Generat Stuart (search for this): chapter 1.2
for Pickett's division had joined me then) and Stuart's cavalry concentrated at Culpeper Courthouse.across the Rappahannock and sent to attack General Stuart. They were encountered at Brandy Station appahannock at Beverly's Ford and attacked General Stuart. A severe engagement ensued, continuing fI was leaving the Blue Ridge, I instructed General Stuart to follow me, and to cross the Potomac at les above. In reply to these instructions, Gen. Stuart informed me that he had discretionary powers; whereupon I withdrew. General Stuart held the Gap for awhile, and then hurried around beyond Hooe circuit of the Federal army. The absence of Stuart's cavalry from the main body of the army durin eyes shut. General Lee says of his orders to Stuart: General Stuart was left to guard the passes oGeneral Stuart was left to guard the passes of the mountains and to observe the movements of the enemy, whom he was instructed to harrass and impal Anderson: I cannot think what has become of Stuart; I ought to have heard from him long before no[4 more...]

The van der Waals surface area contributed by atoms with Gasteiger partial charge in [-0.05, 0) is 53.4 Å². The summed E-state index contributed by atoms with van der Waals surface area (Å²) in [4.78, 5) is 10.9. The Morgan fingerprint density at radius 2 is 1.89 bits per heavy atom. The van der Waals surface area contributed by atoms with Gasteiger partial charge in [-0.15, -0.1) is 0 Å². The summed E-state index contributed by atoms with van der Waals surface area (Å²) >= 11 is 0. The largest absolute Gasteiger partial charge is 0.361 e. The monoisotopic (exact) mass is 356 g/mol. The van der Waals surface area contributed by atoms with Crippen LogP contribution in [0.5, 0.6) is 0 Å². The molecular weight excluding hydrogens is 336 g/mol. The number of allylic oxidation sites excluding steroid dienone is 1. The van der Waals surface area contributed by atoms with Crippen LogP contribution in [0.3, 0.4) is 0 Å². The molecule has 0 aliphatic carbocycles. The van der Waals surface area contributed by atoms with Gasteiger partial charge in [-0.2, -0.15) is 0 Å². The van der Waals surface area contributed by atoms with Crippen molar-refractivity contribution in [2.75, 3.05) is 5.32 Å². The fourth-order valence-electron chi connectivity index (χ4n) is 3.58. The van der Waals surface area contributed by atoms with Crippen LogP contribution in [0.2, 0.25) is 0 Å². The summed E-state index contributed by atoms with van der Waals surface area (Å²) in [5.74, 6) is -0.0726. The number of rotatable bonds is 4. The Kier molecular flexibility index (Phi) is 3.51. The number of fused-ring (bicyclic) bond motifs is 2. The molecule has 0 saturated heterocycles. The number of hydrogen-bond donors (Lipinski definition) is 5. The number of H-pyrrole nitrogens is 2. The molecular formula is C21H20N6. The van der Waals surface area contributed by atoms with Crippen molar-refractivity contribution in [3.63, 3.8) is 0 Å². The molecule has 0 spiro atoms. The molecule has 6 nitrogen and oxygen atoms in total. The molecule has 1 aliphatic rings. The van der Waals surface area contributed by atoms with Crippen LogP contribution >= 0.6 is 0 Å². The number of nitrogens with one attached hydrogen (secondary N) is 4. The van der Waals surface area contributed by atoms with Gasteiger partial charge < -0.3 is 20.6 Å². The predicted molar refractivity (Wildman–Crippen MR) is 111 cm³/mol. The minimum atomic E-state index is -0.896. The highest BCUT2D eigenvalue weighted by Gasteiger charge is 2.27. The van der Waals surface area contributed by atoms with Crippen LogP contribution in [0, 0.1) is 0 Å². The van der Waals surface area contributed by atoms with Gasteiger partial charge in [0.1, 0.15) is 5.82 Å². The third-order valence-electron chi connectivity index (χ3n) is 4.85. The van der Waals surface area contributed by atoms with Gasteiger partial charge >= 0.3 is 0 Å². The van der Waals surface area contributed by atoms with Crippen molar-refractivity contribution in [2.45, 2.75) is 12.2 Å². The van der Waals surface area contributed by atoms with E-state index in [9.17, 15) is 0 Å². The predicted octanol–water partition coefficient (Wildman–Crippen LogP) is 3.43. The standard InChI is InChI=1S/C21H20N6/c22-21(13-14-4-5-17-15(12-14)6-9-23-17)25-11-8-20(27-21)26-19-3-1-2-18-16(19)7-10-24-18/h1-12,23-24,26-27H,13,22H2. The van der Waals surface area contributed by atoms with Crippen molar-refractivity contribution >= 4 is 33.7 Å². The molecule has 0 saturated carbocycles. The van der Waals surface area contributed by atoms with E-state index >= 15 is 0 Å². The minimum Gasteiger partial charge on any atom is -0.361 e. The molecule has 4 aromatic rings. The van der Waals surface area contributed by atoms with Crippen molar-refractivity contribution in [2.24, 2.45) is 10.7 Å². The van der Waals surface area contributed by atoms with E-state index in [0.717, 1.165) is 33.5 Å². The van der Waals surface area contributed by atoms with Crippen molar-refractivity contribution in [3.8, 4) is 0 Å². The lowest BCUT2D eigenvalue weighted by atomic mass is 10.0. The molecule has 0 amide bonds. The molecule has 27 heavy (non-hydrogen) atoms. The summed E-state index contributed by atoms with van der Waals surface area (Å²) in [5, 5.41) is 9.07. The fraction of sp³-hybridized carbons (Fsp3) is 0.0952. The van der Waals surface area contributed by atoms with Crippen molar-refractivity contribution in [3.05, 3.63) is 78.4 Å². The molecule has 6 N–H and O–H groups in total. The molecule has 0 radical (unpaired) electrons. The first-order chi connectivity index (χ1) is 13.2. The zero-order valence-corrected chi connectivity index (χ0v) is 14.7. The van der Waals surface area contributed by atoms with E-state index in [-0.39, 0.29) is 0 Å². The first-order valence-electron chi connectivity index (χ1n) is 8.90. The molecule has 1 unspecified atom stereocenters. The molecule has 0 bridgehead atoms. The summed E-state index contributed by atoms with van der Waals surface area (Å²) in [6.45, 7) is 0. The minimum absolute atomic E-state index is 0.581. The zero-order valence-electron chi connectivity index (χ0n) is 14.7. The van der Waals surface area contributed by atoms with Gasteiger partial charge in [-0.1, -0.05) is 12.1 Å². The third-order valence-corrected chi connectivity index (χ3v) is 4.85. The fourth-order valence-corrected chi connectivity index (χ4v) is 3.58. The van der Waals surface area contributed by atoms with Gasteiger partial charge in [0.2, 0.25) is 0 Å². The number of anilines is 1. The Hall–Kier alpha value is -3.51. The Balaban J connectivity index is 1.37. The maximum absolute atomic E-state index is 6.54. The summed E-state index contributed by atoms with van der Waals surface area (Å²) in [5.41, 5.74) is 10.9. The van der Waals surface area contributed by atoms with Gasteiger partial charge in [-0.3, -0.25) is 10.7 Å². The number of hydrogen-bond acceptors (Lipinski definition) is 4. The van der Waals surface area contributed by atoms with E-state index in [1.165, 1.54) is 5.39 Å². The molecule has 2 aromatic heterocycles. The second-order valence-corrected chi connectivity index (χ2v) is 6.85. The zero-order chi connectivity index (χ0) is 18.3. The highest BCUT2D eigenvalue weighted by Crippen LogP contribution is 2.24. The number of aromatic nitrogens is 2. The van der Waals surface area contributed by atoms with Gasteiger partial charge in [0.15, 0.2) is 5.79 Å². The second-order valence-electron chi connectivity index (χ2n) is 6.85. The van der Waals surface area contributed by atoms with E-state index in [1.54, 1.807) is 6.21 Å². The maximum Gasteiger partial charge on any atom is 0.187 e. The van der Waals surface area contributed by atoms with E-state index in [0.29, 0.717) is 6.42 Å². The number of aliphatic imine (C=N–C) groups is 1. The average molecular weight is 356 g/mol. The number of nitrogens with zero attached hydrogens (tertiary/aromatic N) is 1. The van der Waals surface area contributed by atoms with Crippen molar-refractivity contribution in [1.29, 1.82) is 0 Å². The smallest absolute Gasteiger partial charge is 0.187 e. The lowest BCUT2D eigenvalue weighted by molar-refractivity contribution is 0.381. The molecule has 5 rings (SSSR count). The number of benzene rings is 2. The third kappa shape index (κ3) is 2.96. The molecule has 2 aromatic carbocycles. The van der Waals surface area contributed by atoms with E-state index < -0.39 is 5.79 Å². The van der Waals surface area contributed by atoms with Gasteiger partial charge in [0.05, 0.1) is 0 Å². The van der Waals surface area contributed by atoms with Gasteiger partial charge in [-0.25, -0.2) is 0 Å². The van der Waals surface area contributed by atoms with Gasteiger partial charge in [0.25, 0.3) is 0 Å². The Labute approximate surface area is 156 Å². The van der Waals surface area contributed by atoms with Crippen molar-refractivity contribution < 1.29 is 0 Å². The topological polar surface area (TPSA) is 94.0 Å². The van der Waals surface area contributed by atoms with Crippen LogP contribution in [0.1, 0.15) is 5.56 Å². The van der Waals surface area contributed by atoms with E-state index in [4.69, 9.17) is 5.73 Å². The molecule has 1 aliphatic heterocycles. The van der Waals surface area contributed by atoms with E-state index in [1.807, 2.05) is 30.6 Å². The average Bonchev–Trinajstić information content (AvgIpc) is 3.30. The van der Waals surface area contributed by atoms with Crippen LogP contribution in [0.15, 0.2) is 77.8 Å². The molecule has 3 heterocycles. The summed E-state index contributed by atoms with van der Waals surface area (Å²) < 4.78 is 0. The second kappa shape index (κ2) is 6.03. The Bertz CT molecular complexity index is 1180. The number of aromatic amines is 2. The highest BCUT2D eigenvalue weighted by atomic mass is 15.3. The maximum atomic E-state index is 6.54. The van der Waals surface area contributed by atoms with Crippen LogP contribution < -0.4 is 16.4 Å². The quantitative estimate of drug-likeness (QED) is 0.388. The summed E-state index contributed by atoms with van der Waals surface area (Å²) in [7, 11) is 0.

Osman Latrobe (search for this): chapter 1.2
s that such of your wagons as can be spared from your command be sent to Cashtown during the day as quietly as possible, reporting to Colonel Corley and Major Mitchell about dark. Let there be as little confusion as possible. Have the wagons which are to accompany the troops parked on the Fairfield road, so that they can file in with the column as it passes. Will you please send Colonel Alexander to see the General at this point at light. Very respectfully, your obedient servant, Osman Latrobe, Assistant Adjutant-General. To Colonel Walton, Commanding Artillery, &c. Enough has been written to show that Colonel Alexander has made a mistake in the assertion that he was in command of all the artillery of the First corps on the field, as chief of artillery for the action. Certainly, I was chief of artillery of the First corps before the action, commanded in the action directly under General Longstreet's orders on the field, fired the signal guns, as agreed with General Longst